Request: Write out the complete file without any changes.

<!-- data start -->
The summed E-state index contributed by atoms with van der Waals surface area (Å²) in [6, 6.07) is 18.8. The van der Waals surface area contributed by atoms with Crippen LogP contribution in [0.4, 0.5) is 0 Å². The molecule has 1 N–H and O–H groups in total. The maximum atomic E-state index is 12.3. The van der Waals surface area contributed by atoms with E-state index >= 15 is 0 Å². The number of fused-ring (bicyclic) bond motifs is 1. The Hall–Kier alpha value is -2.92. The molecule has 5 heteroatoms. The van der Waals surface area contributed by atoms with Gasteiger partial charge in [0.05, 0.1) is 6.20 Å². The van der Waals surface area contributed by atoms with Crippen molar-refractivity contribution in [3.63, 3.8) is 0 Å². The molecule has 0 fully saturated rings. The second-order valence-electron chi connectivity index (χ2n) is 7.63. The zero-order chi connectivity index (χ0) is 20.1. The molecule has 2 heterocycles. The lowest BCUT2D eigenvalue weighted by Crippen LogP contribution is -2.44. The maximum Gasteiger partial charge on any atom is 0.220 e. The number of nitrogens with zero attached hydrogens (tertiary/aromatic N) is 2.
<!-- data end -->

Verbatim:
The summed E-state index contributed by atoms with van der Waals surface area (Å²) in [6, 6.07) is 18.8. The van der Waals surface area contributed by atoms with Crippen LogP contribution in [0.4, 0.5) is 0 Å². The molecule has 1 N–H and O–H groups in total. The maximum atomic E-state index is 12.3. The van der Waals surface area contributed by atoms with E-state index >= 15 is 0 Å². The number of fused-ring (bicyclic) bond motifs is 1. The Hall–Kier alpha value is -2.92. The molecule has 5 heteroatoms. The van der Waals surface area contributed by atoms with Gasteiger partial charge in [0.05, 0.1) is 6.20 Å². The van der Waals surface area contributed by atoms with Crippen molar-refractivity contribution in [3.63, 3.8) is 0 Å². The molecule has 0 fully saturated rings. The second-order valence-electron chi connectivity index (χ2n) is 7.63. The zero-order chi connectivity index (χ0) is 20.1. The molecule has 2 heterocycles. The lowest BCUT2D eigenvalue weighted by Crippen LogP contribution is -2.44. The maximum Gasteiger partial charge on any atom is 0.220 e. The number of nitrogens with zero attached hydrogens (tertiary/aromatic N) is 2.